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Hemingway, Andrew

Artists on the left: american artists and the communist movement, 1926-1956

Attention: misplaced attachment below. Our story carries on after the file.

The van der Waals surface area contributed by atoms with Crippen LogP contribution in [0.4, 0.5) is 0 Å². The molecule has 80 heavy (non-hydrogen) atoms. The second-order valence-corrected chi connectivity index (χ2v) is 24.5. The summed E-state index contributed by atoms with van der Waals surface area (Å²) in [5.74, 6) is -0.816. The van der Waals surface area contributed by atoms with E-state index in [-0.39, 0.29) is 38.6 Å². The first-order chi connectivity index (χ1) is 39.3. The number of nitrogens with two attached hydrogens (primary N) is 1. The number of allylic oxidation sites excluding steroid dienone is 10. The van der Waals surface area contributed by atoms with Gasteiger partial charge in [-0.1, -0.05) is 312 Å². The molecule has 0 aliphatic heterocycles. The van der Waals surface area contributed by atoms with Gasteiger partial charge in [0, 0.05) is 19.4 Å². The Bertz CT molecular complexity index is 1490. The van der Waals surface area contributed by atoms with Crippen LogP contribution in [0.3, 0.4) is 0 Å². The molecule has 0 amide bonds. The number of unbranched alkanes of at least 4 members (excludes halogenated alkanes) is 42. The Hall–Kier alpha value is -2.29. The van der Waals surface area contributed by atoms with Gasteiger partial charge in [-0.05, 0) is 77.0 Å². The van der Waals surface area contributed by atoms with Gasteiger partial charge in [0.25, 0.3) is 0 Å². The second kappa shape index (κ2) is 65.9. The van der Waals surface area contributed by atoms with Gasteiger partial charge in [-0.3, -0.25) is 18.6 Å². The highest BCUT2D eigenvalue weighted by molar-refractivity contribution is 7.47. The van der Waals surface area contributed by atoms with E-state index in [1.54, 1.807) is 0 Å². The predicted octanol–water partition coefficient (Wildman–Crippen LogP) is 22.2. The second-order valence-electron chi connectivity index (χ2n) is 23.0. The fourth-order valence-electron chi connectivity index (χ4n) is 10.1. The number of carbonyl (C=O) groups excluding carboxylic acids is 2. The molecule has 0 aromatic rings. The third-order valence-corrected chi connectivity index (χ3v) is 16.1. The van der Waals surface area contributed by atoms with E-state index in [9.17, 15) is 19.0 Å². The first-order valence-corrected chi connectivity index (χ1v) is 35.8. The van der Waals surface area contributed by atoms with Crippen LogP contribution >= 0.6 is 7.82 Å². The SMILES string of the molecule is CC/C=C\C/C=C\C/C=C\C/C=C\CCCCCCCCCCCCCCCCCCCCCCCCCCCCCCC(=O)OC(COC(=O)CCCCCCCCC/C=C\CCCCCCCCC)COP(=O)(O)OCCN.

A detailed examination of the relation between visual artists and the American Communist movement during the 20th century. Andrew Hemingway charts the rise and decline of the Communist Party´s influence on art in the United States from the Party´s dramatic rise in prestige during the Great Depression to its effective demise in the 1950s. Offering an account of how left-wing artists responded to the Party´s various policy shifts over these years, Hemingway shows that the Communist Party exerted a powerful force in American culture, even after the Nazi Soviet Pact of 1939.The author scrutinizes the works of an array of leftist artists, many of great interest but largely forgotten today. He demonstrates that American art produced within the Communist Party´s orbit was far more diverse and had a much more complex relationship with modernism than has been previously understood. Refusing to march in lockstep to Party requirements, artists and critics in and around the Party accepted no single aesthetic line and engaged in heated debates. Hemingway offers radical interpretations of some familiar works; reassesses the role of the John Reed Clubs and the work of artists in the federal art programmes; and revises accepted thinking about art in the United States during the Cold War. In short, he offers a political history that seeks to recover the rich artistic and intellectual legacy of the American left.

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